What You Believe Matters
Today I was one of probably thousands who viewed the Marjory Stoneman Douglas High School shooter’s video that was released by the Broward County State Attorney’s Office to the media. I refuse to mention the shooter’s name because I don't want to contribute to the notoriety he so coveted. However, in order to seek to understand what’s behind these offenders I think it important to take a moment to listen.
Buried in the midst of his false bravado and chilled casualness about killing people he said, “I am nothing, I am no one. My life is nothing and meaningless. Everything I hold dear I’ve let go beyond your half. Every day I see the world ending another day. I live a long life. I live in seclusion and solitude. I hate everyone and everything.”
I am no psychologist and do not pretend to be one, but I in see these words a deeply scarred spirit. For a young man who has lost his parents, believes himself to be alone and was probably socially inept due to insecurities and fears related to his loneliness, we see a reasonable woundedness that becomes adulterated with youthful rage, despair and loneliness. This doesn't justify his anger and definitely doesn't even remotely rationalizes his actions but it does reveal to us an insight into a perspective of life that is much more prevalent today than in the past.
What do I mean? We live in a society that celebrates virtual community but actually moves people towards isolation. More and more people are choosing to isolate themselves from social gatherings and are choosing to become more reclusive in their daily activities. They shop online, order out more than ever before and stay home, they entertain themselves with media and engage socially more virtually than in face-to-face activities. In their solitude they become less tolerant and more exclusive. In their solitude they preserve their privacy but interpret lack of connection with others as rejection.
From a Christian spiritual perspective, more and more are shaping an outlook to life that fails to accommodate any semblance of God. In these modern times many see God at best as a distant being and at worst as a cruel and narcissistic being. We’ve somehow taken on a perception rooted in Greek mythology where we see ourselves as the plaything of the gods thus lacking any real meaning, value or investment to the gods. We seem to perceive that we are as a meaningful to God as a Sims character is to us in a game. This promotes a notion of irrelevance and artificiality.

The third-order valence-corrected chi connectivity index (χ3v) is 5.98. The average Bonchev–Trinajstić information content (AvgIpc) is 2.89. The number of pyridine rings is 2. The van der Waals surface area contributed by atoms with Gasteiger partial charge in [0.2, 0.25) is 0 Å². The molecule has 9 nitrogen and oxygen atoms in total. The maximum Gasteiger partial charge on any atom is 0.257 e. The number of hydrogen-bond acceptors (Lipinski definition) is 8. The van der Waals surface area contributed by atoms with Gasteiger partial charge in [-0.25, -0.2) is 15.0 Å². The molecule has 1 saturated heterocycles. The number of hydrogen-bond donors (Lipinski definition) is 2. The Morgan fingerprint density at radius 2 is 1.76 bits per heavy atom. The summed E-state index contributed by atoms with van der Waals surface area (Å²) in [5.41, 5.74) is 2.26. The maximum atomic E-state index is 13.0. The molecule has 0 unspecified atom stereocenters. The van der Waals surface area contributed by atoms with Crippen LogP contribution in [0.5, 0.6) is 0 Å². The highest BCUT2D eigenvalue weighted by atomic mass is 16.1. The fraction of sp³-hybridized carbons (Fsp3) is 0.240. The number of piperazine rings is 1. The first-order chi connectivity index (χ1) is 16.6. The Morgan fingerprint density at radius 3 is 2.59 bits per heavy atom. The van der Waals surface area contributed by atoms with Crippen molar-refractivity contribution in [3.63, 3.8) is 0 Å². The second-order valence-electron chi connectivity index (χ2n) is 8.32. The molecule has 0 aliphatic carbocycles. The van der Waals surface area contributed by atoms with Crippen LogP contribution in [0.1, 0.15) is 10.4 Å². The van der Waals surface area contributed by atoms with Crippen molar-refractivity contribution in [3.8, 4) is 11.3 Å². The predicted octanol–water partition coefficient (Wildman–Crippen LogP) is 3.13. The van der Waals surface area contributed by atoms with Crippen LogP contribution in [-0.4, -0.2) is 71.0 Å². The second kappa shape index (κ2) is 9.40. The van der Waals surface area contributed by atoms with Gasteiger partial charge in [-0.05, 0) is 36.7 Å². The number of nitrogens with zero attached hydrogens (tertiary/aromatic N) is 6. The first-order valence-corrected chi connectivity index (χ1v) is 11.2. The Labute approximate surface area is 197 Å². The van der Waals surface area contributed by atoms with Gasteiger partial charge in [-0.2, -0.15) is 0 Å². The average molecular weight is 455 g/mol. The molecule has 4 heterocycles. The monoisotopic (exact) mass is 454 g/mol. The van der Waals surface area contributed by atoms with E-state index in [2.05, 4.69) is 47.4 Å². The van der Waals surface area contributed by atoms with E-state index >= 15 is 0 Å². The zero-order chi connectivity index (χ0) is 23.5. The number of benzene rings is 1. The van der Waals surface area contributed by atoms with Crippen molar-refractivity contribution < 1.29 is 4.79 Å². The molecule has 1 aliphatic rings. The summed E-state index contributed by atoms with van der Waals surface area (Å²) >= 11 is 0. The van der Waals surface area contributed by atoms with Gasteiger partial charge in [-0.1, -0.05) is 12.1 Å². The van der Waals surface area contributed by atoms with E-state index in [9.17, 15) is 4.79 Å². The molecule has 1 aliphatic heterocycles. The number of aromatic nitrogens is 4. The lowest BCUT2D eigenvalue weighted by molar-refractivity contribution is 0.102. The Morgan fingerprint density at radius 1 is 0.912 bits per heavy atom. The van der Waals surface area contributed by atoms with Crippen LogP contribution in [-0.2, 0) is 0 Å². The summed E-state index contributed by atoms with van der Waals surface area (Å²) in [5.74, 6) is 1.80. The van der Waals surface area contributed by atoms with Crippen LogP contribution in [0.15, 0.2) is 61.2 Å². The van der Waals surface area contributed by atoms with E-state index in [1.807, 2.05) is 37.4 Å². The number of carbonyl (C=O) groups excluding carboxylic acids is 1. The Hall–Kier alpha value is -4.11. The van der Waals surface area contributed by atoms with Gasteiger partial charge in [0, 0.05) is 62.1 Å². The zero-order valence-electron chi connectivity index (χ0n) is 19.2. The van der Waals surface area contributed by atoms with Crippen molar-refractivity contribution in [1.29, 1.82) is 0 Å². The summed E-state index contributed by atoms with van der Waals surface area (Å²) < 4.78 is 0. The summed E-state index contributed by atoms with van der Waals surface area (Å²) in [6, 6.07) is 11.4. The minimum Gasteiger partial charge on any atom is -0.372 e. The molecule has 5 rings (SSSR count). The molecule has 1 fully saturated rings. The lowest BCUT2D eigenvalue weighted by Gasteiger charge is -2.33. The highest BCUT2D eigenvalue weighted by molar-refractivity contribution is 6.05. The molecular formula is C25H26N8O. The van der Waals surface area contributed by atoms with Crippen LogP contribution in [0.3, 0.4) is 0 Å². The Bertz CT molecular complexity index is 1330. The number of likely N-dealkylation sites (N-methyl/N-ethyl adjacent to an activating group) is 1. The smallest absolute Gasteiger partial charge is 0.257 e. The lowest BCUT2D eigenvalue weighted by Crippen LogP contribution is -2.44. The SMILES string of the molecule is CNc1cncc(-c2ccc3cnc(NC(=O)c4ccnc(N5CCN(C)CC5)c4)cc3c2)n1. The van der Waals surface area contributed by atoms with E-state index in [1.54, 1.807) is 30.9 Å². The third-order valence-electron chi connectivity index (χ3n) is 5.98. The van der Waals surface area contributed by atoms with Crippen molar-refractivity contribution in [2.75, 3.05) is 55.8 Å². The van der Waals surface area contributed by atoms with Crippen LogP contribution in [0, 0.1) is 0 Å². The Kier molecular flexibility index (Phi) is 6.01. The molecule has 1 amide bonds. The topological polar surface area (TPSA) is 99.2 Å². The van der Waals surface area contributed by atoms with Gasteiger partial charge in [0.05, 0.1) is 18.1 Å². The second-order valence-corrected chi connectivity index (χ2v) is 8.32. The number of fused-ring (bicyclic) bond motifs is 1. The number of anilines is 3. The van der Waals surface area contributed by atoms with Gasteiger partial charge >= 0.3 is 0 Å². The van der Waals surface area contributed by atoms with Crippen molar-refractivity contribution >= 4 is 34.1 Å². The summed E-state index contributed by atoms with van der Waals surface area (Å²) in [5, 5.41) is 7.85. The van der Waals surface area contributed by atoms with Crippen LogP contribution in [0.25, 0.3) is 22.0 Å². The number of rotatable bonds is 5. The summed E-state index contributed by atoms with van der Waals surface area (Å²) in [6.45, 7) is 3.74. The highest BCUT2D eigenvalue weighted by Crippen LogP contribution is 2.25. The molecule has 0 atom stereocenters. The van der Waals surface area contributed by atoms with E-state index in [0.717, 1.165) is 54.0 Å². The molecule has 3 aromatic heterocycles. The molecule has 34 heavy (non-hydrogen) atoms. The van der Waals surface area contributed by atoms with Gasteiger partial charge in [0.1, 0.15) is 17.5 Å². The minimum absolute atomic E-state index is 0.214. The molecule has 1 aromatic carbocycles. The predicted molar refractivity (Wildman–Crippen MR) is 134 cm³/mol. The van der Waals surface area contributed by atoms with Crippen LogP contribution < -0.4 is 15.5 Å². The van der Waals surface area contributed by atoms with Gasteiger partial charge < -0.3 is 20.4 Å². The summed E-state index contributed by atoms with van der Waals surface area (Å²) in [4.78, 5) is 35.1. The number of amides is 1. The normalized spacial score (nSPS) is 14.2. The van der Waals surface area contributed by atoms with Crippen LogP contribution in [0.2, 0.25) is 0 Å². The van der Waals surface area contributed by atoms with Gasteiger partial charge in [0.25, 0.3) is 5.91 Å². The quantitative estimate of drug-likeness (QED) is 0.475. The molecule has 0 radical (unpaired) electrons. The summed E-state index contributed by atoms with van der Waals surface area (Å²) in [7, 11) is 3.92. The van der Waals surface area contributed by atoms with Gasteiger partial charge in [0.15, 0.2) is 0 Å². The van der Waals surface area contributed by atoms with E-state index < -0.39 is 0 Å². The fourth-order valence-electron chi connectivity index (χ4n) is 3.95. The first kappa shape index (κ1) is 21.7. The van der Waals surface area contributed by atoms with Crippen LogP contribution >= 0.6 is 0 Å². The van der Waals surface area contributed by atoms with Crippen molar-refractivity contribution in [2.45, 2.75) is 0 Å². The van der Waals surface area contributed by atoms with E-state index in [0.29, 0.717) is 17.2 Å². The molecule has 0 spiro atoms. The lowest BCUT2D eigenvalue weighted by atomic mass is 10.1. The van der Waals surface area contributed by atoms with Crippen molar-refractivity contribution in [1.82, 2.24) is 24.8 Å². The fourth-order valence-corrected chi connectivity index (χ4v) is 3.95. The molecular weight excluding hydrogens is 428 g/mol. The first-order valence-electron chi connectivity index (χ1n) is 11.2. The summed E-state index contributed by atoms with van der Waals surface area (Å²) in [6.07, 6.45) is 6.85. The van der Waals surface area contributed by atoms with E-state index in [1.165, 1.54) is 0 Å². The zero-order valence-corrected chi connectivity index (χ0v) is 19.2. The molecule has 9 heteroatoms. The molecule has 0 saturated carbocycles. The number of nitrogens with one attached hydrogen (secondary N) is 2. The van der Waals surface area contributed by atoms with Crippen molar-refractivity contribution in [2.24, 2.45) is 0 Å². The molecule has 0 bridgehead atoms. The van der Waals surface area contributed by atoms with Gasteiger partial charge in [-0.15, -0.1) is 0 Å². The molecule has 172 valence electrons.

In the midst of all these modern ideas and venues for dealing with our reality we’ve lost our concept of God. As a Christian and a pastor this means that we’ve lost our sense of self worth and intentionality in this creation. We’ve become invisible and irrelevant to ourselves convinced that we are but a passing flash in time.
Yet the beauty of Christianity screams of a message that is totally different and this generation needs to hear it. We may be here but for a flash in time when we compare our life to eternity but we are far from being irrelevant or insignificant. Our significance is highlighted by the fact that God deems us so worthy, valuable and significant that in His domain of eternity He subjected Himself to a temporal finiteness in order to convey the message of his love for us in words and deeds we can understand. He sacrificed us to allow us to come closer to Him. We are deemed valuable because God deems us worthy enough to save and make room for us with Him in eternity.
If we live for life in the moment and simply for self satisfaction the author of Ecclesiastes 1:2 tells us, “vanity of vanity, its all vanity.” In other words, yes its meaningless. We accomplish nothing for we cant take anything with us and if we live to indulge ourselves it doesn't matter if you have all the attention, money or power it dies with you. However, if we live our lives like a “living sacrifice” where we allow our desires to die and use our lives for God’s love to be represented we will then be dedicated to loving others. This is evident in the way we invest in one another, in the way we dedicate ourselves to uplifting one another, in the way we seek to edify each other, and in turn we build relationships, institutions, families, movements that reflect the love of God for humanity and thus our good deeds that lift others up will outlive us in perpetuity. In turn, a life well lived for God that cares for others has the reward of eternity with God.
A life rooted in the religion of secular humanism that believes we are an accident and but an insignificant flash of light in the cosmic expanse of eternity produces insignificance, despair and in immature young men it fuels rage.
A life rooted in sacrifice, honor and love that begins with understanding that we have inalienable rights because we are created by God to serve and care for each other in turn produces a heart with compassion, hope and fuels young hearts with a desire to do more for others.
So in the end, it really matters deeply what you believe. For what you believe in determines what you live for and how well you live it.